Words and photos by Jason Moss
Four years ago Electric Zoo was just an idea. Now it’s been named the “Best Electronic Dance Music Festival in the United States” by Billboard.com. You don’t have to be a genius to realize that’s an astronomical feat, considering the competition. Labor Day weekend has since come and gone, but not without leaving some people saying “That was the best weekend of my life.” Electric Zoo 2012 was a massive success, thanks to Made Event and Plexi PR, the two largest organizations assigned with the daunting task of organizing a party that is New York’s largest electronic music festival.
With so many festivals all around the world, I can’t help but scrutinize over the tiniest details. It’s not just about the music anymore; it’s about the whole experience, at least for some people. The experience not only includes events and attractions during the festival, but everything surrounding the festival a few days before and a few days after. So as I write this review I tell myself to think BIG. Think about everything that goes into the preparation and coordination of a music festival, and sum it up as best as possible, while still providing insight from all possible points of view.
The Calm Before The Storm
Electric Zoo comes at a perfect time of the year. Labor Day weekend is for some the unofficial closing weekend of the summer, while for others is a time where school starts back up and football season commences. Some are just happy because Monday is a public holiday and most businesses are closed. Whatever the reason, EDM fans around the country only had one thing on their minds: The Zoo. It seemed to take forever to arrive, but the weekend finally came, and everyone was ready. Hit the jump to check out our complete recap.
D-Day: Friday, August 31st, 2012
I woke up to beautiful sunny skies and a temperature of 75 degrees. It was the perfect day. I gathered all of my festival necessities, and the crew headed out of my apartment to the shuttle buses, which left from 124th St. in Harlem. There were four ways to get to Randall’s Island: Walk over the footbridge, ride the shuttle bus, or take the ferry, or swim. Media was forced to take the bus since we sure as hell weren’t gonna walk. Fortunately it seemed that they had the bus system down pretty well, and I heard that the ferry was no sweat either.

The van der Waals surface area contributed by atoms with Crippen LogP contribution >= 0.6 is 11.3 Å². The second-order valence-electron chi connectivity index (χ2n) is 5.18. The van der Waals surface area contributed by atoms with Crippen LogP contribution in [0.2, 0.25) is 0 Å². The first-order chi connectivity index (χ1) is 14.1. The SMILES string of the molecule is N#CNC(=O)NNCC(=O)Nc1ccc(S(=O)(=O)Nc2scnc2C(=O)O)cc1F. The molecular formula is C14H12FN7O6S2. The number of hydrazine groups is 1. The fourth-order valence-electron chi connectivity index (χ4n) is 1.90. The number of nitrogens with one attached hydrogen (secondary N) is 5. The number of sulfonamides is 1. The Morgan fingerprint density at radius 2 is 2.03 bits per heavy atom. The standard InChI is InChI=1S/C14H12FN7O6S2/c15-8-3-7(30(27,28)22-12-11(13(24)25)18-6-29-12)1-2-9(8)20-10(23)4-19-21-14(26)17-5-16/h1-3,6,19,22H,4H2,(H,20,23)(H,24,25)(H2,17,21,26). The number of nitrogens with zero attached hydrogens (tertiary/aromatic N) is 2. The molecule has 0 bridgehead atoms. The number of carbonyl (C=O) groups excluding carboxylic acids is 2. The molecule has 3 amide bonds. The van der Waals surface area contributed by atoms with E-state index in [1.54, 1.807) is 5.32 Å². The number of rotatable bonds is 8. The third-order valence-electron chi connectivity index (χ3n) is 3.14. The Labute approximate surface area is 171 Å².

After about a 10 minute ride we arrived on the island to the beautiful sound of thumping bass. I turned around on the bus to see everyone’s reaction: grinning from ear to ear. It’s the small moments like these that make you appreciate these types of events.
As we walked down the path to the entrance gates I couldn’t help but notice the lack of a line. Where was the 30-45 minute queue? Where was the overly inappropriate, TSA-like security shake down and fondling? Surprisingly enough, there wasn’t one at all. The organization this year was on point and the security was lax; Made Event had clearly learned from past events, and this time it was apparent.
The time was 1:30 PM, which was later than we had planned, but chaos and frantic packing ensues on the first day of a festival, so I wasn’t too surprised. The first thing I wanted to do was to get some shots of the “zoo animals” and the scenery until the island transformed into a sea of madness. I’m literally talking about zoo animals here, not the people. My plan lasted for about five minutes before the pounding bass from the main stage and tents lured me in like the smell of burgers on a grill. I had to I needed to go to the main stage.